William Sprague (February 23, 1809 – September 19, 1868) was a minister and politician in the U.S. state of Michigan. Sprague was born in Providence, Rhode Island, a distant cousin of William Sprague, Governor of Rhode Island. He attended the public schools there, moved to Michigan, and settled in Kalamazoo, where he studied theology and was ordained as a minister. He was presiding elder of the Methodist Episcopal Church, Kalamazoo district, 1844–1848. Sprague served as United States Indian Agent in Michigan 1852–1853.

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  • William Sprague (February 23, 1809 – September 19, 1868) was a minister and politician in the U.S. state of Michigan. Sprague was born in Providence, Rhode Island, a distant cousin of William Sprague, Governor of Rhode Island. He attended the public schools there, moved to Michigan, and settled in Kalamazoo, where he studied theology and was ordained as a minister. He was presiding elder of the Methodist Episcopal Church, Kalamazoo district, 1844–1848. Sprague served as United States Indian Agent in Michigan 1852–1853. In the early 1830s, Sprague was a circuit minister for many communities in central and southwest Michigan. He delivered the first gospel sermon ever given in Van Buren County, Michigan, in the first log cabin which was built in spring 1829. He organized the first Methodist class in Niles in 1832 and was pastor there in 1862 when construction began on a historical Italianate style church building. In the fall of 1832, Sprague became circuit pastor for Coldwater. Sprague defeated incumbent Democrat Charles E. Stuart to be elected as a Whig, though he is sometimes also identified with the Free Soil Party, from Michigan's 2nd District to the Thirty-first Congress, serving March 4, 1849–March 3, 1851. He did not run for re-election. He retired to his farm in Oshtemo Township, Kalamazoo County. He died in Kalamazoo, and was interred in Mountain Home Cemetery. (en)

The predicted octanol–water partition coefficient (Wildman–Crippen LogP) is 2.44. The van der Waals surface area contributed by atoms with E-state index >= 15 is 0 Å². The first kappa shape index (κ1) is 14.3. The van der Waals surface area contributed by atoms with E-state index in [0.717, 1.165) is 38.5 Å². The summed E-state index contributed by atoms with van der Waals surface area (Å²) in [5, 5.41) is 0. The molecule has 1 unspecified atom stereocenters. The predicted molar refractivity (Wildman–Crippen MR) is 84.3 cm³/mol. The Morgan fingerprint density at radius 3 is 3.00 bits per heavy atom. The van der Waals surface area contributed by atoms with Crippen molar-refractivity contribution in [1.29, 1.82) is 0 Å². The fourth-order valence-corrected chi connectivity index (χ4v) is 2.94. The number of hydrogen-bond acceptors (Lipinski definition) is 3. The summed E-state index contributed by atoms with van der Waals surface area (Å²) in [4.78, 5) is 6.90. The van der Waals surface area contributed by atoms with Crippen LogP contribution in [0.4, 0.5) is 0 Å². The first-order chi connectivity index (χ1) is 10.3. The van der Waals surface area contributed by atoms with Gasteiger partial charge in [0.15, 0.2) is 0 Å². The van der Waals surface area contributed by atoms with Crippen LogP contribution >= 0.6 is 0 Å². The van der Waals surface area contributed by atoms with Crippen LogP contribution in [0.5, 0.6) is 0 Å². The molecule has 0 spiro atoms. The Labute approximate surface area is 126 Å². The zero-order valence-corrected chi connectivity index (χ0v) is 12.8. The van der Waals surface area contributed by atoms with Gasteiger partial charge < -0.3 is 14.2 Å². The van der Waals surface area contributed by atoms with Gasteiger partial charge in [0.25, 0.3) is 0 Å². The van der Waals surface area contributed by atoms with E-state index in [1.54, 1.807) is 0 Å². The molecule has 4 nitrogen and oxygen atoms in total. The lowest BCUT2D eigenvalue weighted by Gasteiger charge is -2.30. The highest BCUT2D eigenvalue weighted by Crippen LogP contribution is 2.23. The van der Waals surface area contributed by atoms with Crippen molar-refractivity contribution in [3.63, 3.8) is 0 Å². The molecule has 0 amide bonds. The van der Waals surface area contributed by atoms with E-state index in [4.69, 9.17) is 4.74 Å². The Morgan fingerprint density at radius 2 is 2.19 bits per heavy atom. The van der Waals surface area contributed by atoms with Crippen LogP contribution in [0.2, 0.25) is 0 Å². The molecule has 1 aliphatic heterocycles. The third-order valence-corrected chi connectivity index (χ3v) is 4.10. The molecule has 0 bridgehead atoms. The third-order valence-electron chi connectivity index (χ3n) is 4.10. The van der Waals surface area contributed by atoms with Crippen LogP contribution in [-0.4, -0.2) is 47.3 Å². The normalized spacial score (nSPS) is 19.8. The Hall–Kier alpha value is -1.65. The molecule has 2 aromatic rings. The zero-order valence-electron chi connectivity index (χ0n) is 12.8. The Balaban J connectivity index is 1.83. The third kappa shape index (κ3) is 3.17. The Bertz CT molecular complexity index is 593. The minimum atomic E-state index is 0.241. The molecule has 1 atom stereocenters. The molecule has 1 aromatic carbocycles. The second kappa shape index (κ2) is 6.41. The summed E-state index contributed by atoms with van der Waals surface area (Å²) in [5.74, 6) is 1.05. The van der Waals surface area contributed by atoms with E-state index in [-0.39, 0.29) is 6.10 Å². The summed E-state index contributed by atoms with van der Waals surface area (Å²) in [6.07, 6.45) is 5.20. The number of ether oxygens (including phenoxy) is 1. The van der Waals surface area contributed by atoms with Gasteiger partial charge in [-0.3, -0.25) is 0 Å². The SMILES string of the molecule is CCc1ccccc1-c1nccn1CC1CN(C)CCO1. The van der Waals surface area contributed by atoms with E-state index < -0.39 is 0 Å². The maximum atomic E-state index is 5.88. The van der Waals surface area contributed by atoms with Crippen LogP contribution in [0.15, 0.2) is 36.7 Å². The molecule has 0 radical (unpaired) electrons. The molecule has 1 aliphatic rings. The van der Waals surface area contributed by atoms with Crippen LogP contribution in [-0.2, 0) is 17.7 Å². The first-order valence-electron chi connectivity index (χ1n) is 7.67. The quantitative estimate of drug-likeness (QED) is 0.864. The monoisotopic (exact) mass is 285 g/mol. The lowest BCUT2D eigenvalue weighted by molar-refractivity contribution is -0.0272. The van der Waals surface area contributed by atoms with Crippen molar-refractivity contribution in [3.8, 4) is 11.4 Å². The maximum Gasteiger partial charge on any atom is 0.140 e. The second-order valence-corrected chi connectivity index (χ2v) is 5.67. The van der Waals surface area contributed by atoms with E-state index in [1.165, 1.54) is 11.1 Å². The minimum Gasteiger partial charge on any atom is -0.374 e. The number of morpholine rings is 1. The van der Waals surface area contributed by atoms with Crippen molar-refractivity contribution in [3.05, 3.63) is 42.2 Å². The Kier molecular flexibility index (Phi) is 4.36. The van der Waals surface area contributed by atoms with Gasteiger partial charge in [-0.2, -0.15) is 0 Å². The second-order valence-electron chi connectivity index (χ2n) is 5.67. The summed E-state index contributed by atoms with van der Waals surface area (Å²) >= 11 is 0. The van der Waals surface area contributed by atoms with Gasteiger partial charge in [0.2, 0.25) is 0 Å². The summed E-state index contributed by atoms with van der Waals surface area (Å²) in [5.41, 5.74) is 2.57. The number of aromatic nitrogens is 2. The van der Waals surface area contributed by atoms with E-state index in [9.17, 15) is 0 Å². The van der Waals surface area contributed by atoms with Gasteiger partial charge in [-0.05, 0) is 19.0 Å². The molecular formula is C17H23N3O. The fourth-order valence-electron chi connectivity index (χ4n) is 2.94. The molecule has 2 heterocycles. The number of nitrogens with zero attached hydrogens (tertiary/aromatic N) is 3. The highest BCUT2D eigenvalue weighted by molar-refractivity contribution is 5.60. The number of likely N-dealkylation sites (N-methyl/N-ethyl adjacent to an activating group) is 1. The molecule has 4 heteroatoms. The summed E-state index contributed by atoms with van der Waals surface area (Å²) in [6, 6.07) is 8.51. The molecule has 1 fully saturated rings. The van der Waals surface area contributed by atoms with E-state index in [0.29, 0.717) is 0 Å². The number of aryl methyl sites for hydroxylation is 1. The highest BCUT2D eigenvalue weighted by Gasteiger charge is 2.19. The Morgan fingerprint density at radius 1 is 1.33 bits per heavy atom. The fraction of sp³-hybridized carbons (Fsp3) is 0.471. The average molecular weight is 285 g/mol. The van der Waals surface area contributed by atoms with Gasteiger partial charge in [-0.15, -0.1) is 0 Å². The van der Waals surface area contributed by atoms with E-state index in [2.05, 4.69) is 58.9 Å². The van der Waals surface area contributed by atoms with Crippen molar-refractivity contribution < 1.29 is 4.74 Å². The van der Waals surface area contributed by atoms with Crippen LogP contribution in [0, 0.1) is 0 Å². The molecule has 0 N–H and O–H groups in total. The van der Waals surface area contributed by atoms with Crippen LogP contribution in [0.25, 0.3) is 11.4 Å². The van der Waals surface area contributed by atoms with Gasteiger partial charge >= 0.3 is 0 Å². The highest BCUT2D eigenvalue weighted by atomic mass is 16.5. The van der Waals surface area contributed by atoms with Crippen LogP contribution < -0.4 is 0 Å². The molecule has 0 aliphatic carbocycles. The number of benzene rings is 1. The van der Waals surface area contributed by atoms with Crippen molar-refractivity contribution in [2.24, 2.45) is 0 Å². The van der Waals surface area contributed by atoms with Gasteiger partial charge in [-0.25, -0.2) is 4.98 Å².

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  • William Sprague (February 23, 1809 – September 19, 1868) was a minister and politician in the U.S. state of Michigan. Sprague was born in Providence, Rhode Island, a distant cousin of William Sprague, Governor of Rhode Island. He attended the public schools there, moved to Michigan, and settled in Kalamazoo, where he studied theology and was ordained as a minister. He was presiding elder of the Methodist Episcopal Church, Kalamazoo district, 1844–1848. Sprague served as United States Indian Agent in Michigan 1852–1853. (en)
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